Preston County official earns honor for brownfield redevelopment

CHARLESTON — Preston County Economic Development Authority (PCEDA) Executive Director Robbie Baylor was honored Friday for her work to redevelop brownfields.

Baylor was presented with the Local Leadership Award by the West Virginia Brownfields Assistance Program at its annual conference, held at the Charleston Civic Center. According to the group, the award, “recognizes a neighborhood, city or county leader with a strong commitment to brownfield redevelopment.”

The law defines a brownfield site as, “real property, the expansion, redevelopment or reuse of which may be complicated by the presence or potential presence of a hazardous substance, pollutant or contaminant.”

That’s something Baylor is familiar with. In her position with the Preston EDA for the past 20 years, she has been in involved with a handful of sites.

Recently she worked with the Friends of Cheat on assessments for the Kingwood to Rowlesburg rail trail, the assessment on the West Virginia Northern property in Kingwood that is being redeveloped as a trail head, and assessed a W.Va. 7 property for Preston Propane before the business moved in.

PCEDA assessed the property where a large fire in 2017 destroyed a portion of downtown Rowlesburg as far as its being a brownfield. That property was recently donated to the PCEDA.

“We did an assessment there before we took ownership of that project,” Baylor said. “We’re working on redeveloping that.”

PCEDA is also working on the property in west Kingwood formerly used by Matthews Bronze, (also called the Kinney Shoe property).

“We are still waiting for the results of the environmental assessment that had to be done as part of the AML pilot program,” Baylor said.

An environmental consultant and an engineer have been hired for the Matthews project.

Baylor was unsure whether an inventory has ever been done of all Preston County brownfield sites. But any strip-mined land, anyplace where there were above ground or underground storage tanks, and former tanneries could potentially be brownfields.

“We have the potential to have quite a few sites,” she said. Baylor also answers questions from Preston County towns about brownfields and point them toward other possible help.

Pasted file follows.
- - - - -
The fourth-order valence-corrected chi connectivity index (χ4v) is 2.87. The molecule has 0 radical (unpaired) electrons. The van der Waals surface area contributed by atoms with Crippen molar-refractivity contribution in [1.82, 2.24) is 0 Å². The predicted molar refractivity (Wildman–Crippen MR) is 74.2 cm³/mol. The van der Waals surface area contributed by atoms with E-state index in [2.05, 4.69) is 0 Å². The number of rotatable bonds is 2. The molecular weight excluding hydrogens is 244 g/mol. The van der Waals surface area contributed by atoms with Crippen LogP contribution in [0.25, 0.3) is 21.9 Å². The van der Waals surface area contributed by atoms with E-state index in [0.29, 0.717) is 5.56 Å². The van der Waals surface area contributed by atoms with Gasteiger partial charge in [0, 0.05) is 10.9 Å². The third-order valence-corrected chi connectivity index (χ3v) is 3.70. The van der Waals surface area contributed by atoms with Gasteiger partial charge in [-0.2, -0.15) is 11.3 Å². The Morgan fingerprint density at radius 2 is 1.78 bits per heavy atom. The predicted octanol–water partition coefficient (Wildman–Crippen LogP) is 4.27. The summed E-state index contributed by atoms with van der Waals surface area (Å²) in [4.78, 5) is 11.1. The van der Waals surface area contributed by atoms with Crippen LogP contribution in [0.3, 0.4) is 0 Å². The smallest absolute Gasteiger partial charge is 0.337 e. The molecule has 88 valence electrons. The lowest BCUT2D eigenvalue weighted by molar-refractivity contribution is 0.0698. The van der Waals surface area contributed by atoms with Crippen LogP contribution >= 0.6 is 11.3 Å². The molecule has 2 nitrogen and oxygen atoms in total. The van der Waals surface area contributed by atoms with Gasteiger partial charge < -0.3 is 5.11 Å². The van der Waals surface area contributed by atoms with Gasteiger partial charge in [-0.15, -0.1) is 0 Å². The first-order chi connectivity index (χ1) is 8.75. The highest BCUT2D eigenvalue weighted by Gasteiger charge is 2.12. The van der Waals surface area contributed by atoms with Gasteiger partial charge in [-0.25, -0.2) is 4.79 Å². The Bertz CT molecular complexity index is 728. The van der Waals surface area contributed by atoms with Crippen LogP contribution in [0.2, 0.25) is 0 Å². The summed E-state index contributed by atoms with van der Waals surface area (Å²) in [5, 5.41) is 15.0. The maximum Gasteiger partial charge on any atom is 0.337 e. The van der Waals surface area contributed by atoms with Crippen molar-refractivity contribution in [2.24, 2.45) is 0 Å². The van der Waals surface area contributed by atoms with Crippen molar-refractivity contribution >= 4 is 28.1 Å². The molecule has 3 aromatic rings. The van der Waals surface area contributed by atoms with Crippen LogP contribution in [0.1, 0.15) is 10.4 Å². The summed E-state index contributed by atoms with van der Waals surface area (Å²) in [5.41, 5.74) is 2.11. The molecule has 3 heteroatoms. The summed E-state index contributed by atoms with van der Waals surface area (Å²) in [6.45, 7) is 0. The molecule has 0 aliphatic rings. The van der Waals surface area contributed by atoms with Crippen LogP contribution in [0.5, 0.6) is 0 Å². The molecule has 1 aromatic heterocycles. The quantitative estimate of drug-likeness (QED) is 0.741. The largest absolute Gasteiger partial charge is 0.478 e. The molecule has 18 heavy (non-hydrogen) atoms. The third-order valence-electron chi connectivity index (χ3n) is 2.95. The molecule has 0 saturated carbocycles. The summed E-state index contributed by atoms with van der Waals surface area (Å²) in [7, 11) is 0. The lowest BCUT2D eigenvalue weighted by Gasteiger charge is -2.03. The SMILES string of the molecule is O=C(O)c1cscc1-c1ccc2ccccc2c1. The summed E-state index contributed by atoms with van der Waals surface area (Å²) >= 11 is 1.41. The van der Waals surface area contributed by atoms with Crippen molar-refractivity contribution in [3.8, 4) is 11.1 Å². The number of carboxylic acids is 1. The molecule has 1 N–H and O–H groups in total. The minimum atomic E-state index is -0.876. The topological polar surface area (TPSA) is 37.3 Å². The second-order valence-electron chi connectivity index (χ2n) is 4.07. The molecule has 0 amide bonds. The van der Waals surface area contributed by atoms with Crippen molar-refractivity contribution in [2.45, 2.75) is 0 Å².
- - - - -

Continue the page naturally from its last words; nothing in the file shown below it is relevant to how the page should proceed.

“I feel like we kind of have the resources to attend these conferences maybe better than some of the towns do,” Baylor said.

The conference is valuable, she said, because of where it can lead.

“I think, at this point, making sure that we’ve got the right connections for funding as we find more of these types of properties. Because the funding can be used by us in partnership with either a private owner or a government entity. But none of that can happen unless you have the resources to access the funding,” she said.

The West Virginia Brownfields Assistance Centers at WVU and Marshall were created in 2005 by the state legislature to help communities. They, “promote and coordinate the development of brownfield property by providing training and technical assistance, facilitating site preparation efforts, engaging community involvement, as well as by helping communities with grant writing and leveraging project funding,” according to the West Virginia Brownfields Assistance Centers website.

Baylor had to be nominated for the award. Past recipients include New Historic Thomas and the City of Thomas, Ray Moeller and the Richwood Main Street Alliance, and Huntington Mayor Steve Williams.

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